The rights offering made by HSBC (HBC) raised over $18 billion and the participation rate was over 96%. That should give banks which may need to raise capital in the near future some hope that private money is sitting on the sidelines looking for good deals in the financial services industry.
But, HSBC does not look like any other American bank, except perhaps the most healthy– JPMorgan (JPM) and Goldman Sachs (GS).
Regulators will meet this week to decide how to apply the results of the government’s new bank “stress test.” Those discussions may be complicated by the program for a public/private partnership to help financial firms rid themselves of toxic assets and the new “no more mark-to-market” accounting standards. In other words, what might have been a troubled bank last quarter may not be one this quarter. On the negative side of the scales is the fact that a worsening recession could cause more large write-offs in banks’ consumer and business lending and commercial real estate portfolios.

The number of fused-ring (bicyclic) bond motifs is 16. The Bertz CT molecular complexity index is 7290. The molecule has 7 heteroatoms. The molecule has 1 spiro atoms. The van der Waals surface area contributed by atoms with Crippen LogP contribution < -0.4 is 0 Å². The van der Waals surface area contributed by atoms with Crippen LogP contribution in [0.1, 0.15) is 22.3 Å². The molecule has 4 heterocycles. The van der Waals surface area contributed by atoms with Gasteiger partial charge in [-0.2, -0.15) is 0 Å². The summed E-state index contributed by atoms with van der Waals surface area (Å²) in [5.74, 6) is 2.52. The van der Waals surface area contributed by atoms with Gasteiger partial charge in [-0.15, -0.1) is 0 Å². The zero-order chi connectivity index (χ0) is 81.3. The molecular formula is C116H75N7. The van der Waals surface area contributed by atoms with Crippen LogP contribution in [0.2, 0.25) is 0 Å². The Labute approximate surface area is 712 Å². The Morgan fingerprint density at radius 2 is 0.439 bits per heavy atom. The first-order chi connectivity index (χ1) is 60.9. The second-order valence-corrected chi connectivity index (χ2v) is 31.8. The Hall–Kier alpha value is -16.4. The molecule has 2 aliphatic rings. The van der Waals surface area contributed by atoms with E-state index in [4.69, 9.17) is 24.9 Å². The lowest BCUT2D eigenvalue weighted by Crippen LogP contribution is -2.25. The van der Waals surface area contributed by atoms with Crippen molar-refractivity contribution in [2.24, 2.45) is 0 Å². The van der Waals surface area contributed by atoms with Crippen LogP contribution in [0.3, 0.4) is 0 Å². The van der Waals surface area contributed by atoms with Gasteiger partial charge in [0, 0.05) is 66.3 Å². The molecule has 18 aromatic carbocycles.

There is a temptation to look at the success of HSBC’s plan to raise capital and the fact that Citigroup’s (C) shares are up over 150% during that last month and say that any large bank can raise outside cash. But, with the increase in the value of Citi’s stock, its market cap has only recovered to $15 billion. If the company has to raise $10 billion, the dilution would be murderous, and that could well keep new money out.
Despite the excitement over the HSBC’s news and rumors that Goldman Sachs (GS) may have the capital to pay back its TARP money, the weakest US banks are still remarkably weak. If they cannot find buyers for their toxic assets under the government’s new balance sheet cleansing program the only place they have to turn is back to the Treasury and the Fed. Depending on first quarter earnings and forecasts for the balance of the year the need for new capital may be only a few weeks away.
Douglas A. McIntyre